Understanding safety and uses of alcohol in mouthrinses

When it comes to safety, there are important differences between alcoholic beverages and alcohol-containing mouthrinses.

Chart explaining the differences between Alcoholic Beverages and Alcoholic-Containing Mouthrinses.


LISTERINE is the most extensively tested mouthrinse in the world, with more than 30 clinical trials examining its safety and efficacy.1-10

Clinical studies, meta-analyses, quantitative analyses, and systematic reviews of data have demonstrated that there is no causal link between the use of LISTERINE® mouthrinse and oral cancer or xerostomia.2-10


Alcohol in LISTERINE has no causal link to oral dryness or oral cancer.

LISTERINE® Does not promote oral dryness

Clinical study findings

  • Favorable tolerability and no increase in dryness of oral tissue in patients with xerostomia (Fischman SL et al. Am J Dent)2
  • No significant differences in salivary flow rates or patient-reported sensations of dry mouth between alcohol- and nonalcohol-containing mouthrinse groups (2-week randomized, crossover pilot studying the use of alcohol- and nonalcohol–containing mouthrinses in healthy adults; Kerr AR, et al. Quintessence Int)3
  • Alcohol-based essential oil mouthrinse is no more likely to cause a reduction in salivary flow or perceived dryness than a nonalcohol-based cetylpyridinium chloride (CPC) mouthrinse (Kerr AR, et al. Oral Surg Oral Med Oral Pathol Oral Radiol Endod)4

Alcohol Contains

  • Acetaldehyde is a naturally occurring substance. It is found in the human body as well as in fruits and vegetables, and is a metabolite produced when ethanol is ingested10
  • Acetaldehyde associated with consumption of alcoholic beverages can be carcinogenic6
  • The peak acetaldehyde level found for LISTERINE® is 44.3 μmol at 30s, a concentration approximately 1000 times lower than the levels required to damage DNA in cultured buccal epithelial cells11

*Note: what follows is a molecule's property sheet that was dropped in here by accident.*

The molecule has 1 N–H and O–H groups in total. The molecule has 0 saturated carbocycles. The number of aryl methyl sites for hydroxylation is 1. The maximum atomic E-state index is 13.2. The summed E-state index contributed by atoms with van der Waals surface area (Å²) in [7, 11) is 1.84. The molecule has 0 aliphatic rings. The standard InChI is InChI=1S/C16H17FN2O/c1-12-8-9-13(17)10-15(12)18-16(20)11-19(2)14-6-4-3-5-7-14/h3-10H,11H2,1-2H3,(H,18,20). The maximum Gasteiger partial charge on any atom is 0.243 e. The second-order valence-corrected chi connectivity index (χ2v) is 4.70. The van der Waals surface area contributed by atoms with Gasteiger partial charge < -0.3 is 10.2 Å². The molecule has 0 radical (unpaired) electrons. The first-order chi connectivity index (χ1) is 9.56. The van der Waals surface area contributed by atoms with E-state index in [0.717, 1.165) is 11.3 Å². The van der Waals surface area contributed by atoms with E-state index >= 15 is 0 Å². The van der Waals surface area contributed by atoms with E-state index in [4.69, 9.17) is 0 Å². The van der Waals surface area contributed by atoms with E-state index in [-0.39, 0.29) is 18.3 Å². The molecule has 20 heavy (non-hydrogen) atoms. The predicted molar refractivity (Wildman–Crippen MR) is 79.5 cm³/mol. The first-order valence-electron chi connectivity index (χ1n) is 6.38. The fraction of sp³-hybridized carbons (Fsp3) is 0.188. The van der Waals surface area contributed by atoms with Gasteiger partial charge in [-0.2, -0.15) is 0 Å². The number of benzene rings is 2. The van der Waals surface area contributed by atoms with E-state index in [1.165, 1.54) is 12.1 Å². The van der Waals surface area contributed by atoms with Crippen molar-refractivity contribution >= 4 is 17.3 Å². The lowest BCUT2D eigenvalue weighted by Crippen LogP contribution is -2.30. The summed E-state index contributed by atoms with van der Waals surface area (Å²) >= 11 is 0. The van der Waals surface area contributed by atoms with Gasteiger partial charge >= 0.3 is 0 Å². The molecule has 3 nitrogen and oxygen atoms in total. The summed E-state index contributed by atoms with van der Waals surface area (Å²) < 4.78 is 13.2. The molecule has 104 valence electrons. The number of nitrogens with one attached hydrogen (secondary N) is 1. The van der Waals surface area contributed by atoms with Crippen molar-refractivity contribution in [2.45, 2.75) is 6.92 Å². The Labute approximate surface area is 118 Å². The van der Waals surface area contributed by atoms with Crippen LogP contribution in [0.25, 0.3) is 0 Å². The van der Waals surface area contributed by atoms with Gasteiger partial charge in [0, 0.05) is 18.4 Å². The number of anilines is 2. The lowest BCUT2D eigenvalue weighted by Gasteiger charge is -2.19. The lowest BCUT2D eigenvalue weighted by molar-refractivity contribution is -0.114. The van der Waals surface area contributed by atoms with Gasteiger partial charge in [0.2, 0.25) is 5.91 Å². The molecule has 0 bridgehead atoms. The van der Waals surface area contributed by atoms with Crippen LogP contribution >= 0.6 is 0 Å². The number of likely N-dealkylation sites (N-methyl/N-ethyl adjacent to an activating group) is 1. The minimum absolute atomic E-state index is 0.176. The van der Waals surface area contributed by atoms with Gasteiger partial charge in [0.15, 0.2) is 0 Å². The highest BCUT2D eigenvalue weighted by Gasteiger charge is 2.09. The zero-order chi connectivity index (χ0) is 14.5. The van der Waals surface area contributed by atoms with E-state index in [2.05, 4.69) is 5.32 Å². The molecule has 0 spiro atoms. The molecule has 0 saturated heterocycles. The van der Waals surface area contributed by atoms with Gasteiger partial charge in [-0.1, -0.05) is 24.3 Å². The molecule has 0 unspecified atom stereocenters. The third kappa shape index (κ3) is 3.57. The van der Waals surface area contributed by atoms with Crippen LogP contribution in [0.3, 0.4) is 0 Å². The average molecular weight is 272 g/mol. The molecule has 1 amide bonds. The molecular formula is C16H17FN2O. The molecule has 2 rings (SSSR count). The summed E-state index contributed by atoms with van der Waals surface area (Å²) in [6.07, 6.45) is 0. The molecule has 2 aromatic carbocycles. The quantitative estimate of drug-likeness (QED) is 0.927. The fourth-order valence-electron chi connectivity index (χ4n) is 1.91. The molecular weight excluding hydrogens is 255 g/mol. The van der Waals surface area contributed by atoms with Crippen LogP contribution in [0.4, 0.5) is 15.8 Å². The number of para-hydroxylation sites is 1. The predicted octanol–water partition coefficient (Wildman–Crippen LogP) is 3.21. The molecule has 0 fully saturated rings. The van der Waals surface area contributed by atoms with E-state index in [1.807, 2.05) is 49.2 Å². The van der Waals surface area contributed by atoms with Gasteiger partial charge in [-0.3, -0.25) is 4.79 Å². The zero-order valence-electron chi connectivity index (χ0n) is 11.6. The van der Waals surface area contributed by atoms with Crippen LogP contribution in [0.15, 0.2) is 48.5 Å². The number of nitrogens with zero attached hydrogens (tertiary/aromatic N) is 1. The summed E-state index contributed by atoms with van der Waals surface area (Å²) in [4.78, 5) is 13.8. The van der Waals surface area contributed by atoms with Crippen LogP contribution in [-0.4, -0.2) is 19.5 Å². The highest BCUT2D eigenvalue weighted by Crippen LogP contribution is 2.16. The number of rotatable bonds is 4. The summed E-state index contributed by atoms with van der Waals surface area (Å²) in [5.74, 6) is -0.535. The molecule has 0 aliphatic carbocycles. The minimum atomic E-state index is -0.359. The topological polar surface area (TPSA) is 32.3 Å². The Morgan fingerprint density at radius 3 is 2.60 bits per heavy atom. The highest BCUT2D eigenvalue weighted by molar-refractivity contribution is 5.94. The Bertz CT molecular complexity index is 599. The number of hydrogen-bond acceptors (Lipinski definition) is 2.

Alcohol plays important role as solvent in LISTERINE

References: 1. Data on file, Johnson & Johnson Consumer Inc. 2. Fischman SL, Aguirre A, Charles CH. Use of essential oil—containing mouthrinses by xerostomic individuals: determination of potential for oral mucosal irritation. Am J Dent. 2004;17(1):23-26. 3. Kerr AR, Katz RW, Ship JA. A comparison of the effects of 2 commercially available nonprescription mouthrinses on salivary flow rates and xerostomia. Quintessence Int. 2007;38(8):e440-e447. 4. Kerr AR, Corby PM, Kalliontzi K, McGuire JA, Charles CA. Comparison of two mouthrinses in relation to salivary flow and perceived dryness. Oral Surg Oral Med Oral Pathol Oral Radiol. 2015;119(1):59-64. 5. Aceves Argemí R, González Navarro B, Ochoa García-Seisdedos P, Estrugo Devesa A, López-López J. Mouthwash with alcohol and oral carcinogenesis: systematic review and meta-analysis. J Evid Based Dent Pract. 2020;20(2):101407. 6. International Agency for Research on Cancer (IARC). World Health Organization. IARC monographs on the evaluation of carcinogenic risks to humans: Report of the advisory group to recommend priorities for IARC Monographs during 2015-2019. 08/14-002.pdf. Accessed November 1, 2021. 7. Food and Drug Administration. Oral health care drug products for over-the-counter human use; antigingivitis/antiplaque drug products; establishment of a monograph; proposed rules. Part Ill. Fed Regist. 2003;68(103):32232-32287. 8. Cole P, Rodu B, Mathisen A. Alcohol-containing mouthwash and oropharyngeal cancer: a review of the epidemiology. J Am Dent Assoc. 2003;134(8):1079-1087. 9. La Vecchia C. Mouthwash and oral cancer risk: an update. Oral Oncol. 2009;45(3):198-200. 10. Boyle P, Gandini S, Boffetta P, Negri E, La Vecchia C. Mouthwash use and oral cancer risk: quantitative meta-analysis of epidemiologic studies. Oral Surg Oral Med Oral Pathol Oral Radiol Endod. 2011;112(6):e130. 11. Boyle P, Koechlin A, Autier P. Mouthwash use and the prevention of plaque, gingivitis and caries. Oral Dis. 2014;20(suppl 1):1-68.